On my last day, we headed south to Danzete, a 40-minute boat ride along the coast, and anchored in the horseshoe of Honeymoon Bay. With its newly mossy-green mountains, it looked like Bora Bora. Again, diving was a hit, followed by a miss. At West Rock, we dropped down to a rubble bottom, then edged around boulders at 65 feet. Rafa pointed out a fine-spotted jawfish with huge eyes gaping out of the sand. It was aquarium diving, with schools of sergeant majors, chromis, and purple-grey trianglefish pouring over the rocks and around us. Twice, schools of big-eye jacks dashed past so fast I could hear them whizzing by. When I mentioned how I longed to see an octopus, Rafa took us to the mainland at Punta Coyote, a half-circle of rock jutting out from a cove. Visibility was poor -- all I saw were two zebra eels poking out before Rafa moved the rock covering them so that Karen, a visitor from Seattle, could photograph the jewel moray also in there. At the end of the dive, Rafa found a small octopus but he used his stick to pry it out from its hiding place three times. I wish I hadn't requested it.

After a week in Loreto, I took another week to kayak the coast down to La Paz. When not kayaking, I was snorkeling, and I noticed that the farther south to La Paz we got, the fish were more plentiful, and the coral healthier and more vibrant. Schools of fish and healthy marine life are more reliably seen the farther down the Sea of Cortez you go. Still, Loreto is a great getaway from the crowds. Sea lions and dolphins are common, as are whale sharks in season, and when the wind and currents are working with you, dive sites offer up plenty to see, even when topside has gone back to its desert shades.

Apparently, the Southern California-based owners of Dolphin Dive Center want to sell, and Rafa wants to buy it. If you're going to dive with him, be a good, environmentally-conscious diver and tell him he only needs to point the marine life out, not man-handle it.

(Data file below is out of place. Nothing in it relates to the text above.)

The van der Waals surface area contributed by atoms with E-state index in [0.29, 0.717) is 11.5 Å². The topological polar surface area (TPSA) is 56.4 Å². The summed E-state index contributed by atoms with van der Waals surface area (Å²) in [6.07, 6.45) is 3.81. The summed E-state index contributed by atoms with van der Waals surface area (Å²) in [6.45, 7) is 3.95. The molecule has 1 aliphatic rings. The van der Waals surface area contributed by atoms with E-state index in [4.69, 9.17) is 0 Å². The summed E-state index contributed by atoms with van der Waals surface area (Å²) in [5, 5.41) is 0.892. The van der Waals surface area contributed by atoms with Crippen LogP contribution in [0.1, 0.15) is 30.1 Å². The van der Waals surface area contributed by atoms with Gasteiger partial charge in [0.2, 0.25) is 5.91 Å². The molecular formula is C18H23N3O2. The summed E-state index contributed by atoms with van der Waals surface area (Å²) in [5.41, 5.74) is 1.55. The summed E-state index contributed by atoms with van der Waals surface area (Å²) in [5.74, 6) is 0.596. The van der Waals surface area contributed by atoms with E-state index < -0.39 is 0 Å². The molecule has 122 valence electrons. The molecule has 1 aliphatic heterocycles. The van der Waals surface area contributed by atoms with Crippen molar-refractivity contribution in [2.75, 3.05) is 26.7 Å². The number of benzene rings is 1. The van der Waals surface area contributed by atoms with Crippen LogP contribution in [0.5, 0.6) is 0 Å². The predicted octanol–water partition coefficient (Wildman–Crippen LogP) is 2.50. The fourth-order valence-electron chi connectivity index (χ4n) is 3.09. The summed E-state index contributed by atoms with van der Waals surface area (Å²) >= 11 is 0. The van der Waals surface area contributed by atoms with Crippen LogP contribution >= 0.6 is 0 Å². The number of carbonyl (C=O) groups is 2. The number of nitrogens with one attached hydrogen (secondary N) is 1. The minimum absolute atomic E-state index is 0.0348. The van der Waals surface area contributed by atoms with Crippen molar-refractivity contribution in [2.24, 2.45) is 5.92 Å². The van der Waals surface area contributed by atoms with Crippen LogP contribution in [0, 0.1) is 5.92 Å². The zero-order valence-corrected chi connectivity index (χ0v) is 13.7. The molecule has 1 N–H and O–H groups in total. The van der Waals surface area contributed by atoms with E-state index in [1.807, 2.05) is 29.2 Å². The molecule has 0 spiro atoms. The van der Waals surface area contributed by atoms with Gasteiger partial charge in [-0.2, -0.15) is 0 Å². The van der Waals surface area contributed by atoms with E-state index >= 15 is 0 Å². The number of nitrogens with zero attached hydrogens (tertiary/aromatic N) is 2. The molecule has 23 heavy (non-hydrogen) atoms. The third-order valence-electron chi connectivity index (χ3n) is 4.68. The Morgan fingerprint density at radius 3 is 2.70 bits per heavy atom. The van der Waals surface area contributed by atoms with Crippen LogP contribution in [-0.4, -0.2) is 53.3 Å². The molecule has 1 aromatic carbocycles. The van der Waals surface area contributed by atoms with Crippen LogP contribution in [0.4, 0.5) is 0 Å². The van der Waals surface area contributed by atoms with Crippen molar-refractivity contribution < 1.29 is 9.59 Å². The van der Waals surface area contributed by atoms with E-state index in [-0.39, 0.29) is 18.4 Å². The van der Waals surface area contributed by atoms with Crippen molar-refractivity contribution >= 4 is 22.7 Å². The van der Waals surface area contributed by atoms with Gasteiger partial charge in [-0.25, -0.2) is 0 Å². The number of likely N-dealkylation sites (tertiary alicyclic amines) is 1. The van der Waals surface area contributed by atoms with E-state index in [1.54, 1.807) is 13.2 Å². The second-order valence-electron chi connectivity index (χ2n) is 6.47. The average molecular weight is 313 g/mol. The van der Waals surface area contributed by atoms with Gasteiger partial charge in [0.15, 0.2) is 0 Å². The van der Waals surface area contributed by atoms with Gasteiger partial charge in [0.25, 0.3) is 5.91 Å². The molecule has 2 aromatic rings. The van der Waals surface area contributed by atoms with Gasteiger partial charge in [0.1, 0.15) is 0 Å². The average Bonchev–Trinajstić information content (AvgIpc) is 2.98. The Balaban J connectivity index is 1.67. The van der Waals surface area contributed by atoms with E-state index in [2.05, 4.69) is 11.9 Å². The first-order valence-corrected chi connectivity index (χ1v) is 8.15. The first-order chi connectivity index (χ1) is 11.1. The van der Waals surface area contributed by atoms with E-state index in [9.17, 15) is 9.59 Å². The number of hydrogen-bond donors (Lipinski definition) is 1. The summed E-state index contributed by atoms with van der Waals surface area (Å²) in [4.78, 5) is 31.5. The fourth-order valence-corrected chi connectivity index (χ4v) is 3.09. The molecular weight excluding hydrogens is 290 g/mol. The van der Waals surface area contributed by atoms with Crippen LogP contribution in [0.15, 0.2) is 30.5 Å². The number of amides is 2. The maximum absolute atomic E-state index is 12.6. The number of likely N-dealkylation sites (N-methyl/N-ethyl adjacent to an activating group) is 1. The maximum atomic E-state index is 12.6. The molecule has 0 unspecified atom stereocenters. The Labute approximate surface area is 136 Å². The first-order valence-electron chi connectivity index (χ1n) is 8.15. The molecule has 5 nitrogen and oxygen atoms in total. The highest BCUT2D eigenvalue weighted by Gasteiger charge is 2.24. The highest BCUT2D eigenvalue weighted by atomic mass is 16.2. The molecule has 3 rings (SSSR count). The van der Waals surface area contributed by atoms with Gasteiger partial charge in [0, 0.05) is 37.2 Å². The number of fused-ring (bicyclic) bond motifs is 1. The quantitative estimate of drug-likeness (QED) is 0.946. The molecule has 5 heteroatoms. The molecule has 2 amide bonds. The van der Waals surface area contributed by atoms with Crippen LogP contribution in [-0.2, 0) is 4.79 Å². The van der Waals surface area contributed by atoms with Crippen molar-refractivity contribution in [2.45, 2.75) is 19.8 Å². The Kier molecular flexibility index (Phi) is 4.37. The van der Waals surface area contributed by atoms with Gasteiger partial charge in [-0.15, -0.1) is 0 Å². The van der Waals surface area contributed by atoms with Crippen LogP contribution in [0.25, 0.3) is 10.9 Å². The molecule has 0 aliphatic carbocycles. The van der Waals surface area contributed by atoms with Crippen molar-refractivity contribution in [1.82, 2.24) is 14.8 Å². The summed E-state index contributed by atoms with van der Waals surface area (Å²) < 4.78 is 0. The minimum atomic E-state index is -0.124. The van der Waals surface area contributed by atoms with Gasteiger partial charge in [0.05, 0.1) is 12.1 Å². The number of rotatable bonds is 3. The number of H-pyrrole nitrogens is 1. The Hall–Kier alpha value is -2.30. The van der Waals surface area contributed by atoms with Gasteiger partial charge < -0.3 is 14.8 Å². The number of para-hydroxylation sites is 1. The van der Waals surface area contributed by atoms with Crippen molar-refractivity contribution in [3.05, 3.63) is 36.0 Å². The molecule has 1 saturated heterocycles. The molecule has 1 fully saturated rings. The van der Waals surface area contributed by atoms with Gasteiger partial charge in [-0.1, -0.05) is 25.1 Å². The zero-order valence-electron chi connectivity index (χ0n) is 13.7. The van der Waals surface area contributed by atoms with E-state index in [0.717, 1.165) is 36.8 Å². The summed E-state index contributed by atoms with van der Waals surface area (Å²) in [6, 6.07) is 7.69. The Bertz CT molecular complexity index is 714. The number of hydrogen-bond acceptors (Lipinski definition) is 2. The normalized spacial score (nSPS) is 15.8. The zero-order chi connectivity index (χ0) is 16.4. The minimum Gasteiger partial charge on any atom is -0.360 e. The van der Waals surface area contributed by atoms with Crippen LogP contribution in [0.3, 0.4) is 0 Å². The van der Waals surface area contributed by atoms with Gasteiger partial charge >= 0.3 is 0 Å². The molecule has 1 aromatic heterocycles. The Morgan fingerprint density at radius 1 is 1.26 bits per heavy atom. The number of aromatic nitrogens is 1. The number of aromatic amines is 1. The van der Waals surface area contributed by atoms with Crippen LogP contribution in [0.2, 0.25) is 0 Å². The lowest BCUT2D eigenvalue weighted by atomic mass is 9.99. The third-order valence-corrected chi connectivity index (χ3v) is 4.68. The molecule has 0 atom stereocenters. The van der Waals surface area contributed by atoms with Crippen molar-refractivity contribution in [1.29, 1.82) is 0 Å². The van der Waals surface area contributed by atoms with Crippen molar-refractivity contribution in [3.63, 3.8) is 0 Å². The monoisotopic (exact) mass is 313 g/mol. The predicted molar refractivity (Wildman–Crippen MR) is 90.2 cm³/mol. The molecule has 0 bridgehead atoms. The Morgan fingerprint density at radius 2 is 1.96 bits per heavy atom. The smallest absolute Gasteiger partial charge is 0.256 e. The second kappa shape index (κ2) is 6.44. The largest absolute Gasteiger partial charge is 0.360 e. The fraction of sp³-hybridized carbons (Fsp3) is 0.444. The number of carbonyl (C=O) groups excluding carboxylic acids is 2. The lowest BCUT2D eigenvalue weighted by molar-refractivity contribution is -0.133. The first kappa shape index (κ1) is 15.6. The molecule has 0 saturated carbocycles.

-- J.V.

Dolphin Dive Center, Loreto, Baja CA, MexicoDivers Compass: The one daily U.S. flight, from LAX via Alaska Airlines, is around $450 round trip; Hertz, Alamo and Fox have car rental offices downtown . . . If you're not comfortable driving the two-lane road from La Paz for five hours, the bus from La Paz leaves nearly every hour from the main Malecon station for $53 one way, and they're comfortable, with AC and movies; schedules and bookings are at www.ecobajatours.com and,if you can translate Spanish, at www.abc.com.mx . . . Dolphin Dive charges $120 for a two-tank dive; there's a 10 percent fee for paying by credit card, but Rafa waived that for me, and also gave me a discount for the gear I rented ( www.dolphindivebaja.com ) . . . Iguana Inn rates are between $45 and $55 per night, and a $5 per-night discount is taken if you stay three nights or more ( www.iguanainn.com ) . . . If you want more upscale hotels on the water, La Mision is next to the marina, and the beachfront Hotel Oasis is at the end of the still-unfinished boardwalk ( www.lamisionloreto.com ; www.hoteloasis.com ); Dolphin Dive Center also books hotel/dive packages . . . One U.S. dollar equals about 13 pesos; you can typically pay with dollars at hotels, bigger bars and restaurants, not so much at little taco joints . . . There's an ATM in the plaza square, and El Pescador supermarket offers a good exchange rate . . . Dolphin Dive Center owners Susan Speck and Bruce Williams wrote the book Diving and Snorkeling the Sea of Cortez, with photos and detailed descriptions of 91 dive sites, and it's available at www.authorhouse.com